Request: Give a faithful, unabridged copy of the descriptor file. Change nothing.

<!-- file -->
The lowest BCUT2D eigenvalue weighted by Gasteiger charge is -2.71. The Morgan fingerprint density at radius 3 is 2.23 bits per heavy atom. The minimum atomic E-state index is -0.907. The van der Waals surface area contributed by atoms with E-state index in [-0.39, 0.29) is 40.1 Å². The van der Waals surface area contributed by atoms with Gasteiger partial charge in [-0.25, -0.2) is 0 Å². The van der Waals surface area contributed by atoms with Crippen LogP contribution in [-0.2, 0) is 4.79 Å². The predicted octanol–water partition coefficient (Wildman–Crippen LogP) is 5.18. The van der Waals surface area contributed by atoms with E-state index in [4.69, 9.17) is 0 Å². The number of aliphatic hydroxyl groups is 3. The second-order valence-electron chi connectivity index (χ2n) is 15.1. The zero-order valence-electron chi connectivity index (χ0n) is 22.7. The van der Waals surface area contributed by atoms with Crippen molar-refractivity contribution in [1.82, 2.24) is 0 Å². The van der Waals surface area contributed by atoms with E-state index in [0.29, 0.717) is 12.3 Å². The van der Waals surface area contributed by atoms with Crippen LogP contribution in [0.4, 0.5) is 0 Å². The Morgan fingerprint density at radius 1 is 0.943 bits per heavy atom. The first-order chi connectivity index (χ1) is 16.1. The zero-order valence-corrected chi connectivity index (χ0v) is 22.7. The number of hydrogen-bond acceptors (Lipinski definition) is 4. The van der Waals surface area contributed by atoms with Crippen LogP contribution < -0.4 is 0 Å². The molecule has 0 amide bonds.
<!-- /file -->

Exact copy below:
The lowest BCUT2D eigenvalue weighted by Gasteiger charge is -2.71. The Morgan fingerprint density at radius 3 is 2.23 bits per heavy atom. The minimum atomic E-state index is -0.907. The van der Waals surface area contributed by atoms with E-state index in [-0.39, 0.29) is 40.1 Å². The van der Waals surface area contributed by atoms with Gasteiger partial charge in [-0.25, -0.2) is 0 Å². The van der Waals surface area contributed by atoms with Crippen LogP contribution in [-0.2, 0) is 4.79 Å². The predicted octanol–water partition coefficient (Wildman–Crippen LogP) is 5.18. The van der Waals surface area contributed by atoms with E-state index in [4.69, 9.17) is 0 Å². The number of aliphatic hydroxyl groups is 3. The second-order valence-electron chi connectivity index (χ2n) is 15.1. The zero-order valence-electron chi connectivity index (χ0n) is 22.7. The van der Waals surface area contributed by atoms with Crippen molar-refractivity contribution in [1.82, 2.24) is 0 Å². The van der Waals surface area contributed by atoms with E-state index in [0.29, 0.717) is 12.3 Å². The van der Waals surface area contributed by atoms with Crippen LogP contribution in [0.4, 0.5) is 0 Å². The Morgan fingerprint density at radius 1 is 0.943 bits per heavy atom. The first-order chi connectivity index (χ1) is 16.1. The zero-order valence-corrected chi connectivity index (χ0v) is 22.7. The number of hydrogen-bond acceptors (Lipinski definition) is 4. The van der Waals surface area contributed by atoms with Crippen LogP contribution < -0.4 is 0 Å². The molecule has 0 amide bonds.